Use this URL to cite or link to this record in EThOS: https://ethos.bl.uk/OrderDetails.do?uin=uk.bl.ethos.762172
Title: Multi-metallic microparticles for the treatment of pulmonary tuberculosis
Author: Ellis, Timothy David
ISNI:       0000 0004 7655 6224
Awarding Body: University of London
Current Institution: Imperial College London
Date of Award: 2018
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Abstract:
Mycobacterium tuberculosis (M.tb) has the extraordinary ability to adapt to the administration of antibiotics through the development of resistance mechanisms. By rapidly exporting drugs from within the cytosol, these pathogenic bacteria diminish antibiotic potency and drive the presentation of drug tolerant tuberculosis (TB). The membrane integrity of M.tb is pivotal in retaining these drug-resistant traits. Silver (Ag) and zinc oxide (ZnO) nanoparticles (NPs) are established antimicrobial agents that effectively compromise membrane stability, giving rise to increased bacterial permeability to antibiotics. In this work, biodegradable multi-metallic microparticles (MMPs), containing Ag and ZnO NPs, were developed for use in the pulmonary delivery of antituberculous drugs to the endosomal system of M.tb-infected macrophages. Ag NPs were synthesised with a uniform size distribution, having a mean diameter of 15 nm; well suited for potent antitubercular activity against M.tb. ZnO NPs were successfully synthesised with a smaller mean diameter of 4 nm, providing NPs with a large surface area to volume ratio. ZnO NPs, with a large surface area to volume ratio, act as potent antimicrobials through direct NP interaction or through rapid dissolution of Zn2+ ions. Material characterisation data of ZnO NPs, in a powdered form, confirmed the association of stearate as a capping ligand, together with information of ZnO NP composition and purity. Building upon these data, DPPC-capped Ag NPs and stearate-capped ZnO NPs were incorporated into solubilised PLGA, in the formation of MMPs, with SEM and EDX providing quantitative information of MMP diameter and elemental composition. MMP fabrication effectively encapsulated Ag and ZnO NPs and formed microparticles with a mean diameter of 1.5 mm. Efficient uptake of MMPs by M.tb-infected THP1 cells was demonstrated using an in cellulo macrophage infection model, with direct interaction between MMPs and M.tb visualised with the use of electron FIB-SEM tomography, following 24 hours post-exposure. The release of Ag NPs and ZnO NPs within the macrophage endosomal system increased the potency of the model antibiotic rifampicin by as much as 76%, realised through an increase in membrane disorder of intracellular M.tb; quantified through the gold standard CFU assay and visualised by STEM. MMPs, associated near the extracellular face of M.tb-infected THP1 macrophages, were also shown to drive independent lysis of extracellular M.tb bacilli in the absence of rifampicin, demonstrating a MMP-specific antitubercular mechanism that was visualised using FIB-SEM. MMP(Ag) and MMP(Zn) were found to suppress M.tb-induced expression of IL-1b and TNFa, with MMP(Ag) also suppressing the M.tb-induced expression of IL-6. MMPs containing both Ag and Zn (MMP(Ag+Zn)) were shown to significantly inhibit the M.tb-induced formation of NO2-, a stable breakdown product of the inflammatory mediator, NO. The literature suggests that Ag and Zn inhibit the MAPK pathway, activated upon TLR2 and TLR4 association to M.tb. Inhibition of this pathway is thought to inhibit NF-kB-mediated expression of IL-1b, TNFa, IL-6 and iNOS. The MMP system developed in this thesis presents as an effective drug delivery vehicle that could be used for the transport of antituberculous drugs, such as rifampicin, to infected alveolar macrophages, whilst increasing drug potency. By increasing M.tb membrane permeability, such a system may prove effectual in improving treatment of drug-susceptible TB in addition to M.tb strains considered drug-resistant.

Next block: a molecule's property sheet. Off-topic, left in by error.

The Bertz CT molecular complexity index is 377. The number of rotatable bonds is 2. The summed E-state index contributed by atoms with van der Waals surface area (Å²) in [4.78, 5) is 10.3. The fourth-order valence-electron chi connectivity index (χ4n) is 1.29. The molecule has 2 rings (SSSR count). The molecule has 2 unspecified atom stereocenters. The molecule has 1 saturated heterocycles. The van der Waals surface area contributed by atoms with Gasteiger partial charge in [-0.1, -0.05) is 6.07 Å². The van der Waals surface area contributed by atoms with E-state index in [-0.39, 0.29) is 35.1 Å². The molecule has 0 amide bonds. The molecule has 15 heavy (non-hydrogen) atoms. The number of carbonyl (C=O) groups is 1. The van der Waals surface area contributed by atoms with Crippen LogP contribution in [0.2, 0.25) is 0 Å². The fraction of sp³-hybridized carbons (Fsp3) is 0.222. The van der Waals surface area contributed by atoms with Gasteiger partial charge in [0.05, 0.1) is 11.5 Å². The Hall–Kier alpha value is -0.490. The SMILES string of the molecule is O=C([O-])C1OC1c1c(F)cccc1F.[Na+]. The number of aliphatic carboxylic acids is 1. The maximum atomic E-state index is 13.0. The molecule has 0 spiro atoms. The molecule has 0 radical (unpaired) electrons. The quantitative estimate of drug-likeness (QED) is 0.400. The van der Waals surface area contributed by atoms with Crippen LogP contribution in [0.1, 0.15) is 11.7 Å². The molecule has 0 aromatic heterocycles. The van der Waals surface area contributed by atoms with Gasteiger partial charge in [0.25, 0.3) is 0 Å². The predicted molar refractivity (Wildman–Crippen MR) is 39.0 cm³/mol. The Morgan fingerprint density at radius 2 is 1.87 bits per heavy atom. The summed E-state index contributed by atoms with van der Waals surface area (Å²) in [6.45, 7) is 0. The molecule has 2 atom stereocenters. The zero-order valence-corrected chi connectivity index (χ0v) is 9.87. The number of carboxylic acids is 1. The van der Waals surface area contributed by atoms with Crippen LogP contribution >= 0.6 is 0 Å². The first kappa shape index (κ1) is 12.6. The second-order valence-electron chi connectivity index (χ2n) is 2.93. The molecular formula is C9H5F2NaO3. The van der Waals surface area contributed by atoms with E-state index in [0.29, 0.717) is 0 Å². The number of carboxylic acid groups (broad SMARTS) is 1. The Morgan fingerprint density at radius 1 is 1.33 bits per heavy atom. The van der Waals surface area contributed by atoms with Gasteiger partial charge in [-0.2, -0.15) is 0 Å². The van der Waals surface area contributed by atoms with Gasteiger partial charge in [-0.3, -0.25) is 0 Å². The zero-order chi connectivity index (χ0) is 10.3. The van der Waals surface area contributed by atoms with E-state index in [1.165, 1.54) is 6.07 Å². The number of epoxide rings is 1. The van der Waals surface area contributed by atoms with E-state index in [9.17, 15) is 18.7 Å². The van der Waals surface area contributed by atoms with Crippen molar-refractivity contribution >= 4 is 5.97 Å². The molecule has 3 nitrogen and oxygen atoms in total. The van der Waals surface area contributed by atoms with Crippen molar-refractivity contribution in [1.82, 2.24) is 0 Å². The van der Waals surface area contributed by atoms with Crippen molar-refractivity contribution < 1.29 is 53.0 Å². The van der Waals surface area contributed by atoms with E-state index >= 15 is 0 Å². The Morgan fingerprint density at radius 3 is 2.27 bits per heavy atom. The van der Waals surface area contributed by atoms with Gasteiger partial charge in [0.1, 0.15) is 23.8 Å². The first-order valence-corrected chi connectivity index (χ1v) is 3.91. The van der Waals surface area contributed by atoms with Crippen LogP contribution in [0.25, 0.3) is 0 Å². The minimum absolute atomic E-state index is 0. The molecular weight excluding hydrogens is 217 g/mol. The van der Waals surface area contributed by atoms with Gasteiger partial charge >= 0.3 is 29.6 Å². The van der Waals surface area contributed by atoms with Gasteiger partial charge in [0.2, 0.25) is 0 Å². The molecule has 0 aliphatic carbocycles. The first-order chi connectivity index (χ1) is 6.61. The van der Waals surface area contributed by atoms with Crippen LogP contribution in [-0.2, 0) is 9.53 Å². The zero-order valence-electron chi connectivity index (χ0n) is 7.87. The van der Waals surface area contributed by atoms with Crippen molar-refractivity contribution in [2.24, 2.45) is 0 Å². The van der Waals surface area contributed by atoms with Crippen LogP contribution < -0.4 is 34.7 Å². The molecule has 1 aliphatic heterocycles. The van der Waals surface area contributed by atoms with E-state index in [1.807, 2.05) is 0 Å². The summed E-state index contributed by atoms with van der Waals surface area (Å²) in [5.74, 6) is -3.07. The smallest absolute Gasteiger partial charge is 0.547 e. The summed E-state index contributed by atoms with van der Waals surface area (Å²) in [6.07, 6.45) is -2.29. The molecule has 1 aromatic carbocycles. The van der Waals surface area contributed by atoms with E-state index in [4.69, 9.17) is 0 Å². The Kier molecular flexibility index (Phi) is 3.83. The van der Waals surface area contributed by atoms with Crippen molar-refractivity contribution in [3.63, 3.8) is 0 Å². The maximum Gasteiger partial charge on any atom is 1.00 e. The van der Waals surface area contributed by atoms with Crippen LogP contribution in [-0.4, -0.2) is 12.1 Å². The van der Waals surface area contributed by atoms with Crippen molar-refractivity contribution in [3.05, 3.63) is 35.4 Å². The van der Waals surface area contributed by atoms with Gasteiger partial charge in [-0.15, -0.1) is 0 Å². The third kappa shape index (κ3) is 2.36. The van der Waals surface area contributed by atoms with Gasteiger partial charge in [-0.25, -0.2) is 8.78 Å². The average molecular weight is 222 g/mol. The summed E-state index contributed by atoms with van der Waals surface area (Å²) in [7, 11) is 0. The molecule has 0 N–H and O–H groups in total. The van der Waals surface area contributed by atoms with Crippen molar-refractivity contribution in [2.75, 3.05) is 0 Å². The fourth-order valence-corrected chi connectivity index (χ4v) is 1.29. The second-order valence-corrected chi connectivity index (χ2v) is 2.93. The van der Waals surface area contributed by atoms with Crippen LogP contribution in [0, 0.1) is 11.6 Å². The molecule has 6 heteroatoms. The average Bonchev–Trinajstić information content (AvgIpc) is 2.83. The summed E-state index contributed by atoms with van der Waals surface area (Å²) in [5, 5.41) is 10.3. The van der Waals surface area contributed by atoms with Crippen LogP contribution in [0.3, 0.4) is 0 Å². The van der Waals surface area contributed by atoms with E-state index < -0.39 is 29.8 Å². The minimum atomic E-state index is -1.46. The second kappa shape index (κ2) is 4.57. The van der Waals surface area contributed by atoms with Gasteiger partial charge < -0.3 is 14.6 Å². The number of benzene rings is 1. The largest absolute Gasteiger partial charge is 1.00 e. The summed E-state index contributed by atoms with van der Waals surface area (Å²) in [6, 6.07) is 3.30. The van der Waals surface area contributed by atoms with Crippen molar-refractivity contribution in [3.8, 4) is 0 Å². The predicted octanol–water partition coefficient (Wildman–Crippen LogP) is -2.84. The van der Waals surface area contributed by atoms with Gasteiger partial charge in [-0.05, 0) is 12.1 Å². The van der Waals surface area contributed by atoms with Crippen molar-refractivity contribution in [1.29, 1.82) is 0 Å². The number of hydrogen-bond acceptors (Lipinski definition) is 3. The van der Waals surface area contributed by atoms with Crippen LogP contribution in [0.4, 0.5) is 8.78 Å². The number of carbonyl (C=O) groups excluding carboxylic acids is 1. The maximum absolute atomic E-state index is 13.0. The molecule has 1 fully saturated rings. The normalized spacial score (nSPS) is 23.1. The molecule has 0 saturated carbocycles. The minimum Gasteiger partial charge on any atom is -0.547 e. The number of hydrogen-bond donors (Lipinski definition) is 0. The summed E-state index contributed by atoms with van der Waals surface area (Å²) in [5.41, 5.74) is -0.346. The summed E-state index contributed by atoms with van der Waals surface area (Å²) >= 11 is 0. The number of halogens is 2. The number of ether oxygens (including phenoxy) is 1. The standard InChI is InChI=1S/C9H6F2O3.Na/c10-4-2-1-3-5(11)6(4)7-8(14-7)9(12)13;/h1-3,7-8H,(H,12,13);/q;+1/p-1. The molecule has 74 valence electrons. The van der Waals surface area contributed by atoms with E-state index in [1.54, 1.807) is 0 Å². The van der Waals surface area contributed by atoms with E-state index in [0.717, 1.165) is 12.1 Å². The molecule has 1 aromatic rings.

Supervisor: Porter, Alexandra ; Ryan, Mary ; Dexter, David Sponsor: EPSRC
Qualification Name: Thesis (Ph.D.) Qualification Level: Doctoral
EThOS ID: uk.bl.ethos.762172  DOI:
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